In my experience, big-box stores (I dare not name names) target consumers with value-based pricing on supplements; vitamins, minerals, herbs and the like.  When I happen to visit my local chain-store on the odd occasion I always make a habit of spending some time in the supplements section to see how our products stack up. The most astonishing observations is that nearly EVERYTHING is priced below $20.

My assumption is that $20 is a low barrier of entry for the average consumer. It’s a low risk to buy the product to try, and a vague understanding or product quality by the average consumer combined with the high potential for a placebo effect can provide great odds that the consumer will purchase the product again. It’s a brilliant strategy…for the company selling it to you

What isn’t apparent is product quality. In some cases these differences are quantifiable and visible on the label for the benefit of eyes that know what they’re looking for, and at other times it takes considerable knowledge of supplements to decode the subtle differences. I’m sure there are plenty of good things you can purchase for less than $20. We at Full Circle have A LOT of things less than even $10, but the definition of value is benefits divided by cost. If you get few benefits for the money you’re spending, you may think you’re getting value when in fact you are not.

So back to this $20 thing. There’s a lot of variables that go into the retail cost of a product. Quality ingredients usually cost more, and the more of any ingredient the more expensive the product will become. Companies who advertise their products heavily pass those costs on to the consumer. Then of course there are manufacturing, distribution and other types of costs. So what can you get for $20 or less?

I recently had a discussion with a customer who purchased a top-selling acidophilus product (more specifically a healthy bacteria-containing “probiotic” product) at WalMart who was a little taken aback by the product I was recommending to her at nearly 3 times the price of what she paid for hers. In her mind, acidophilus was acidophilus (potato potatoe) and ours was vastly overpriced. Our $35.99 probiotic was no match for her probiotic at $12.99 in terms of value…..or was it?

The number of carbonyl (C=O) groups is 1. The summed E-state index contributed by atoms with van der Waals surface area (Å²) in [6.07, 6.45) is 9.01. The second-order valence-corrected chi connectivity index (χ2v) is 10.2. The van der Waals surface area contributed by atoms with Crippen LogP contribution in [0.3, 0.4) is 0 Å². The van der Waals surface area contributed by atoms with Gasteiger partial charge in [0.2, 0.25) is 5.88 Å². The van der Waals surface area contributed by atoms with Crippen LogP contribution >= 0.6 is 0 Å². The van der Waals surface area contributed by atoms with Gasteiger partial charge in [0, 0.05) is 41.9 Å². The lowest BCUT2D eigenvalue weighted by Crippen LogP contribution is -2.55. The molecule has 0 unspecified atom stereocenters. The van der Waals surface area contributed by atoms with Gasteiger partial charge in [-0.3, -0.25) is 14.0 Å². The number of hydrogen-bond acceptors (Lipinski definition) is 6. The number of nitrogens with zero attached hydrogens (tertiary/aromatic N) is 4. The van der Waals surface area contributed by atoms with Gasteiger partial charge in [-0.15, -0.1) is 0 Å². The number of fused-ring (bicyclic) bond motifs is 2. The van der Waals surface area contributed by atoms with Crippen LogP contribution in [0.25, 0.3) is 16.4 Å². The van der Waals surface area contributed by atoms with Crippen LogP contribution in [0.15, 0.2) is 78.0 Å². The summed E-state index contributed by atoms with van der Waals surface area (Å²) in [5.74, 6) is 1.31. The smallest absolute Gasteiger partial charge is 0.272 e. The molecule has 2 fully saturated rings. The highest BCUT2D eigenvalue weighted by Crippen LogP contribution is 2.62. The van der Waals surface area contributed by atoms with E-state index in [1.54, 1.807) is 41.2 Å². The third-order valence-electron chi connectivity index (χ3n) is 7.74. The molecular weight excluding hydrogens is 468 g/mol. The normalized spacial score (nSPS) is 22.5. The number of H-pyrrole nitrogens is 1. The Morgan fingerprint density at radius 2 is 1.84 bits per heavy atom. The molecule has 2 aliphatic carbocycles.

For arguments sake, let’s say the quality of ingredients in her $12.99 probiotic was just as good as the HMF (human-microflora) strains used in our professional product from Genestra; all of the adherence characteristics, enteric-coatings, natural pH and bile resistant abilities of both products are the same (they aren’t, but let’s say they are for simplicity). If I only compared the quantity of bacteria on the label it would take 10 capsules of her product to equal 1 capsule of ours. I went on to tell her that, “ your $12.99 product would have to cost $77.94 if it were to be on equal footing in terms of sheer quantity of bacteria. You’re paying 1/3rd of the price for something that is 1/10th as potent per capsule .” Needless to say, she was convinced and her digestion has been fantastic ever since.

To illustrate that this example isn’t isolated, I’ve taken the liberty of comparing two of our favourite probiotics, Genestra HMF Forte, and BioClinic Naturals Pro12, both of which are high-quality, high-potency professional brand products to 4 other budget brands found on Canadian shelves. With products like those from Genestra or BioClinic you’re able to take fewer capsules of a higher potency at a lower cost. That’s real value.

Brand

HMF Forte

BioClinic Pro12

Brand A

Brand B

Brand C

Brand D








Cost

$35.99

$24.99

$14.49

$21.99

$12.99

$18.99

Capsules

60

60

90

30

100

30

CFU per cap(billions)

10

12

3

3

1

9

Total CFU (billions)

600

720

270

90

100

270

Cost/100 billion CFU

$5.99

$3.47

$5.36

$24.43

$12.99

$7.03

CFU: Colony Forming Unit. A single microorganism of beneficial colonizing bacteria that lends health benefits as opposed to transient or pathogenic bacteria which have limited or harmful effects.